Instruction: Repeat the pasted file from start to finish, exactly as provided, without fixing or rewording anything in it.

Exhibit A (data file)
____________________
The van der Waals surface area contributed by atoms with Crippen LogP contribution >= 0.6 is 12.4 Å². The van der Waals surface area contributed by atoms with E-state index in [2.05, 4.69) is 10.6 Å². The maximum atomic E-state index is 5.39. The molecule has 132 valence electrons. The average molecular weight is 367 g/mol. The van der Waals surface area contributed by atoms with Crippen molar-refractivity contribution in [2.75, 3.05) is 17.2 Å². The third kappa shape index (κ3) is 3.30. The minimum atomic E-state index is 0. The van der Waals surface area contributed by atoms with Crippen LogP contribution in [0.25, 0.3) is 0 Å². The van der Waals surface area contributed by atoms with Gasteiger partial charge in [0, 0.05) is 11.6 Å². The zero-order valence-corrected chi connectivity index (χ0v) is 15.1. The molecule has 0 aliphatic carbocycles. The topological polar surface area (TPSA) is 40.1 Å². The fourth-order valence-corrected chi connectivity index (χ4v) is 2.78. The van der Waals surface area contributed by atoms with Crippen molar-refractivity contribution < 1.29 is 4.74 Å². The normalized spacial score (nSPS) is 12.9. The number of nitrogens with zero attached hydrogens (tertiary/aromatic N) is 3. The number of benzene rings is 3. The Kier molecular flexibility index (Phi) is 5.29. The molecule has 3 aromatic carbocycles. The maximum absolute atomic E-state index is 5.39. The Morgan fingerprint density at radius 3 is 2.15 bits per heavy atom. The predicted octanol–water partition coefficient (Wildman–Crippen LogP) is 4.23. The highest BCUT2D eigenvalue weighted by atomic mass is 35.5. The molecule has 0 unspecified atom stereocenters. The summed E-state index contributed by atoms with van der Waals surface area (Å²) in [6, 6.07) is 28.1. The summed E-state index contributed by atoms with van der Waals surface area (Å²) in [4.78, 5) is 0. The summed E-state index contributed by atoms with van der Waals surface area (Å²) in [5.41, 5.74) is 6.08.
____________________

The van der Waals surface area contributed by atoms with Crippen LogP contribution >= 0.6 is 12.4 Å². The van der Waals surface area contributed by atoms with E-state index in [2.05, 4.69) is 10.6 Å². The maximum atomic E-state index is 5.39. The molecule has 132 valence electrons. The average molecular weight is 367 g/mol. The van der Waals surface area contributed by atoms with Crippen molar-refractivity contribution in [2.75, 3.05) is 17.2 Å². The third kappa shape index (κ3) is 3.30. The minimum atomic E-state index is 0. The van der Waals surface area contributed by atoms with Crippen LogP contribution in [0.25, 0.3) is 0 Å². The van der Waals surface area contributed by atoms with Gasteiger partial charge in [0, 0.05) is 11.6 Å². The zero-order valence-corrected chi connectivity index (χ0v) is 15.1. The molecule has 0 aliphatic carbocycles. The topological polar surface area (TPSA) is 40.1 Å². The fourth-order valence-corrected chi connectivity index (χ4v) is 2.78. The van der Waals surface area contributed by atoms with Crippen molar-refractivity contribution < 1.29 is 4.74 Å². The normalized spacial score (nSPS) is 12.9. The number of nitrogens with zero attached hydrogens (tertiary/aromatic N) is 3. The number of benzene rings is 3. The Kier molecular flexibility index (Phi) is 5.29. The molecule has 3 aromatic carbocycles. The maximum absolute atomic E-state index is 5.39. The Morgan fingerprint density at radius 3 is 2.15 bits per heavy atom. The predicted octanol–water partition coefficient (Wildman–Crippen LogP) is 4.23. The highest BCUT2D eigenvalue weighted by atomic mass is 35.5. The molecule has 0 unspecified atom stereocenters. The summed E-state index contributed by atoms with van der Waals surface area (Å²) in [6, 6.07) is 28.1. The summed E-state index contributed by atoms with van der Waals surface area (Å²) in [4.78, 5) is 0. The summed E-state index contributed by atoms with van der Waals surface area (Å²) in [5.41, 5.74) is 6.08.